As the December 31 deadline for reauthorization of three provisions of the USA Patriot Act approached, more than 30 state library associations had passed resolutions calling for Congress to allow Section 215, which permits the Justice Department to conduct searches of library and bookstore records, to expire.
Many state library associations also voiced opposition to Section 505, which gives the FBI authority to secretly issue national security letters to obtain records from libraries and other internet service providers without prior judicial oversight, as happened in 2005 to four people associated with Connecticut's statewide consortium the Library Connection.
The American Library Association has long been critical of the Patriot Act, which Congress hurriedly passed six weeks after the September 11, 2001, terrorist attacks. At the Association’s 2009 Annual Conference, ALA Council approved a resolution (PDF file) calling for Congress to allow Section 215 to sunset.
Two other Patriot Act provisions are also set to expire December 31; one permits “roving wiretaps” where the government conducts surveillance on suspects who communicate on multiple devices; the other, known as the “lone wolf” provision, allows the government to spy on non-American suspects even if they are not connected to terrorist groups. Bills reauthorizing the provisions have been approved by the House and Senate Judiciary Committees. Both versions contain modifications to the measures, and they will have to be reconciled before final passage.
Lynne Bradley, director of the Office of Government Relations at ALA's Washington Office, predicted that the provisions would be reauthorized, if only temporarily. Noting that the effort to pass health care reform is putting everything else on hold, she told American Libraries in early December that she expected Congress would pass “a modest extension of the three provisions that are set to expire,” perhaps for 30 to 60 days.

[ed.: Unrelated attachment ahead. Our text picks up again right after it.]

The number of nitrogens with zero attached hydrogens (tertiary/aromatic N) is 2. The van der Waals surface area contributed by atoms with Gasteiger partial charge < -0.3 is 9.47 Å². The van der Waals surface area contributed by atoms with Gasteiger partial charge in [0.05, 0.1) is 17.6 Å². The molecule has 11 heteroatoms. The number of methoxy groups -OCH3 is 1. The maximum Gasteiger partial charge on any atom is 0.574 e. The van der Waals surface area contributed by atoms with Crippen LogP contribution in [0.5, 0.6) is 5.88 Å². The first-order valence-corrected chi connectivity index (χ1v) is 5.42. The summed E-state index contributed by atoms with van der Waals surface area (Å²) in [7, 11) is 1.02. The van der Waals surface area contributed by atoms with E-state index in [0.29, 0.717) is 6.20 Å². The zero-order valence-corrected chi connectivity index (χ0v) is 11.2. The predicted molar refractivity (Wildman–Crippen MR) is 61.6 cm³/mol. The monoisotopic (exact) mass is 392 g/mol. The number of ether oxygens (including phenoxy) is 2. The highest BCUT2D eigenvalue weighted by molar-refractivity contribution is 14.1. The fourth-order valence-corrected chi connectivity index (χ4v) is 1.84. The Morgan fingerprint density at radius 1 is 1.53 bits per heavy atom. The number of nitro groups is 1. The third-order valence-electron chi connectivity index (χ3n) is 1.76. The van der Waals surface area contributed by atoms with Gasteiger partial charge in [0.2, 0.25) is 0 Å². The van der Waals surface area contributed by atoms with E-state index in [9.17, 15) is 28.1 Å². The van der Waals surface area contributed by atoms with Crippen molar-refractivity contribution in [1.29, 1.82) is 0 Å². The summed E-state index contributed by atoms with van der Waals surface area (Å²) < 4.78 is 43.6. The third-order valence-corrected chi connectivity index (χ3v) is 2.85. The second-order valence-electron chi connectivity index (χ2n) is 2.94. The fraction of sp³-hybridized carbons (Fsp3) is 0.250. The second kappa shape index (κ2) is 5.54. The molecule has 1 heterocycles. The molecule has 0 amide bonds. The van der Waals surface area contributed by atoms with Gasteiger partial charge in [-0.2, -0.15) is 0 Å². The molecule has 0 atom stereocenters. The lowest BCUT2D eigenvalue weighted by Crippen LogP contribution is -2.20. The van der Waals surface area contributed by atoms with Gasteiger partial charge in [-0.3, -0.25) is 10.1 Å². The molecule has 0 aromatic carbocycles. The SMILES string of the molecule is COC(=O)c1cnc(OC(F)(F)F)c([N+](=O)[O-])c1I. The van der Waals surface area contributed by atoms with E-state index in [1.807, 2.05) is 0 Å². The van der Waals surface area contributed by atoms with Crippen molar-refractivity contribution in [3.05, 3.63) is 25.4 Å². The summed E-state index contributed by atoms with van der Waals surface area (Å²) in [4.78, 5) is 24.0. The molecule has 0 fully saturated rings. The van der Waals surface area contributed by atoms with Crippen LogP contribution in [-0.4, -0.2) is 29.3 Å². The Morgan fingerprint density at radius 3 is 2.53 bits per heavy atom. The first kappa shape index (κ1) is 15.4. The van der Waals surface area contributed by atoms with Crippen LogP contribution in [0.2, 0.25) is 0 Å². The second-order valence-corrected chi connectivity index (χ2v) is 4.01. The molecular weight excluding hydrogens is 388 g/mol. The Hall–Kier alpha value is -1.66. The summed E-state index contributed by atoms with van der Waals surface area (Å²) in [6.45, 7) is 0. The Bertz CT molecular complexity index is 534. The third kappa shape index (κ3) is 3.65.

However, Bradley saw little chance that the provisions would not be renewed for a more extended period, since no member of Congress wants to be seen as failing to act on terrorism. “Many of us would like to see Section 215 go away,” she observed, “but it’s not going away.”
Bradley added that the biggest obstacle to reforming the Patriot Act “was that the White House went along with the FBI and Justice Department,” which are calling for reauthorization of the provisions with no changes. “There were some modest changes that could have been made,” she said, but the Obama administration did not call for reform.
Even if the library community does not prevail in its effort against Section 215, said Bradley, librarians “really needs to say thanks to those who supported us.” She singled out Senators Russell Feingold (D-WI), Richard Durbin (D-IL), and Ron Wyden (D -OR) and added that many in the House fought for reform as well.